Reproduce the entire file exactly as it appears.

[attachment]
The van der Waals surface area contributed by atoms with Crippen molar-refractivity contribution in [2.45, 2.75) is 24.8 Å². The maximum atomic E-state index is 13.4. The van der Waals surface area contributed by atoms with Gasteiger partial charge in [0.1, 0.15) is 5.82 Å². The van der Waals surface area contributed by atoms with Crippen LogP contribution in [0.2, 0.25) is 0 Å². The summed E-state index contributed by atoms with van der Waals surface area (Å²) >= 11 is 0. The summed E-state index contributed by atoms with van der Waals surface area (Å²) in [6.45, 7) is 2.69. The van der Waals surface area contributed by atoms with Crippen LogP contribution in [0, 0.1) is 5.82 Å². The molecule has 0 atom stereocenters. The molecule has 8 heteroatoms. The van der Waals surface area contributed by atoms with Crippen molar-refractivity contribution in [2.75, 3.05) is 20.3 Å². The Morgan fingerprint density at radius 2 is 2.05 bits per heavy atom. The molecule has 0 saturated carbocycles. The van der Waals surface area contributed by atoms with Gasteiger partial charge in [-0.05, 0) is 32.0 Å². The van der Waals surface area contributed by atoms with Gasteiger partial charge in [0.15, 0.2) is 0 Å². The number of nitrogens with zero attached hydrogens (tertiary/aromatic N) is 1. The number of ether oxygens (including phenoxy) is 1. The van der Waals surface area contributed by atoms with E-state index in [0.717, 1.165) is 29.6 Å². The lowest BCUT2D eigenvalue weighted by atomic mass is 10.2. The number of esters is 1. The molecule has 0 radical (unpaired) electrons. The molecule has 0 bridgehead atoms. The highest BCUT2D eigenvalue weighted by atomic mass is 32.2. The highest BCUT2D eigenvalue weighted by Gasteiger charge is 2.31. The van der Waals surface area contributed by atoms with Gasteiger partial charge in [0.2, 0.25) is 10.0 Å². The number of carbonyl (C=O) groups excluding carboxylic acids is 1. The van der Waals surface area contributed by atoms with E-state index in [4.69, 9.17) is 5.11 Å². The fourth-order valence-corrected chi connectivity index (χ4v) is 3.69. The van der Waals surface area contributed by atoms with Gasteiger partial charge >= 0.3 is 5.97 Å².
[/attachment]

The van der Waals surface area contributed by atoms with Crippen molar-refractivity contribution in [2.45, 2.75) is 24.8 Å². The maximum atomic E-state index is 13.4. The van der Waals surface area contributed by atoms with Gasteiger partial charge in [0.1, 0.15) is 5.82 Å². The van der Waals surface area contributed by atoms with Crippen LogP contribution in [0.2, 0.25) is 0 Å². The summed E-state index contributed by atoms with van der Waals surface area (Å²) >= 11 is 0. The summed E-state index contributed by atoms with van der Waals surface area (Å²) in [6.45, 7) is 2.69. The van der Waals surface area contributed by atoms with Crippen LogP contribution in [0, 0.1) is 5.82 Å². The molecule has 0 atom stereocenters. The molecule has 8 heteroatoms. The van der Waals surface area contributed by atoms with Crippen molar-refractivity contribution in [2.75, 3.05) is 20.3 Å². The Morgan fingerprint density at radius 2 is 2.05 bits per heavy atom. The molecule has 0 saturated carbocycles. The van der Waals surface area contributed by atoms with Gasteiger partial charge in [-0.05, 0) is 32.0 Å². The van der Waals surface area contributed by atoms with Gasteiger partial charge in [0.15, 0.2) is 0 Å². The number of nitrogens with zero attached hydrogens (tertiary/aromatic N) is 1. The number of ether oxygens (including phenoxy) is 1. The van der Waals surface area contributed by atoms with E-state index in [0.717, 1.165) is 29.6 Å². The lowest BCUT2D eigenvalue weighted by atomic mass is 10.2. The number of esters is 1. The molecule has 0 radical (unpaired) electrons. The molecule has 0 bridgehead atoms. The highest BCUT2D eigenvalue weighted by atomic mass is 32.2. The highest BCUT2D eigenvalue weighted by Gasteiger charge is 2.31. The van der Waals surface area contributed by atoms with Gasteiger partial charge in [0.2, 0.25) is 10.0 Å². The number of carbonyl (C=O) groups excluding carboxylic acids is 1. The van der Waals surface area contributed by atoms with E-state index in [4.69, 9.17) is 5.11 Å². The fourth-order valence-corrected chi connectivity index (χ4v) is 3.69. The van der Waals surface area contributed by atoms with Gasteiger partial charge >= 0.3 is 5.97 Å².